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Thought-Activity for the Athletes Who Lost Their Seasons

Updated: Sep 9, 2020

Part 1:

How Are You Adjusting?

Your athletic seasons have come to an abrupt end and you are now facing a dramatic change in your everyday life. How are you feeling? Be sure to check in with yourself during this time and evaluate your emotions related to the current World Health Crisis. Many of you may be grieving the loss of your sport and the loss of your athletic identity. It is okay to mourn. Be kind to yourself and show self-compassion.

What’s Your Plan?

As student-athletes your days are micromanaged and you are forced to follow a strict schedule. It is essential that you create a schedule for yourself to give you a sense of control over your days and weeks ahead. As you are adjusting to your new normal, you will also need to adjust your goals. Set simple, controllable, and realistic goals for each day and execute them.

Practice Self-Care

The most important thing you can do right now is take care of yourself. As humans we are wired to prefer predictability - it feels safe. We naturally seek safety, security, and comfortability in order to meet our needs. Don’t repress your feelings, instead validate them and reflect on how your feelings may be impacting your thoughts. Journal these thoughts in order to release energy or emotional stress. Seek support from your teammates, coaches, family, and friends. Lastly, consider speaking with a mental health professional to help you through this transitional time.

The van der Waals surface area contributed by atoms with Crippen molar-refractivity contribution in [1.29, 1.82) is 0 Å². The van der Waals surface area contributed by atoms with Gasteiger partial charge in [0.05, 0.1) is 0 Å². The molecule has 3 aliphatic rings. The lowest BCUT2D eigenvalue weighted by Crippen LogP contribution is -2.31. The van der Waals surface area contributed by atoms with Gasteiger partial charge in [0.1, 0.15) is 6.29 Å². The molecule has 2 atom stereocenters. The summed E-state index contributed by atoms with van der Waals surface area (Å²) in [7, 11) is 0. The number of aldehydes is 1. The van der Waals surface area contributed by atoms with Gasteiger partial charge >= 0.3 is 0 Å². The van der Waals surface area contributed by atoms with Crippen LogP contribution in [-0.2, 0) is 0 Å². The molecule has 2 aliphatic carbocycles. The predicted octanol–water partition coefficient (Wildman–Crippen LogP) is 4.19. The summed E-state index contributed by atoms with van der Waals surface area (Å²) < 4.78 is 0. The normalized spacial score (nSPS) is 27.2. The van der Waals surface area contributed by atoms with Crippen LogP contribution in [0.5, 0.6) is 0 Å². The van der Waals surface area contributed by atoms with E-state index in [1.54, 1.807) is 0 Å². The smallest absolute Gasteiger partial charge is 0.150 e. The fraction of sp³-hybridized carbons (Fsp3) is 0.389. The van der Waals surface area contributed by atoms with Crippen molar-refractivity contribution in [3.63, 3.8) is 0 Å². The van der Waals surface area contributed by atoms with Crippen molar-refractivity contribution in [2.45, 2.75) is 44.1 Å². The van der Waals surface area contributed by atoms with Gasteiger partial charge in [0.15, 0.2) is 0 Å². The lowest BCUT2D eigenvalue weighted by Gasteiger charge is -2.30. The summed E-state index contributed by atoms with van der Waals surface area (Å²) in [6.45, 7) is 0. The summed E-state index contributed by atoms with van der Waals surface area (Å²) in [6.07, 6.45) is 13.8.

Work Through The Discomfort

You have an opportunity to grow during this time of discomfort. Now is the chance to work on your mental game and focus on developing resiliency. First, identify your strengths. As student-athletes you have dealt with adversity before. Resilience is one’s capacity to cope effectively with setbacks, obstacles, and challenges. Life is providing you with a setback at the moment – how will you overcome this setback?

Think Big Picture

The Coronavirus (COVID-19) is causing devasting problems around the world. This is bigger than sports. Allow yourself to grieve the loss of your sport, but understand the core values of athletics, such as your ability to form connections, will help you in future endeavors. Life will go on, you can’t control that; however, you can control how you choose to respond in each moment. For now, respond by thinking about the big picture.

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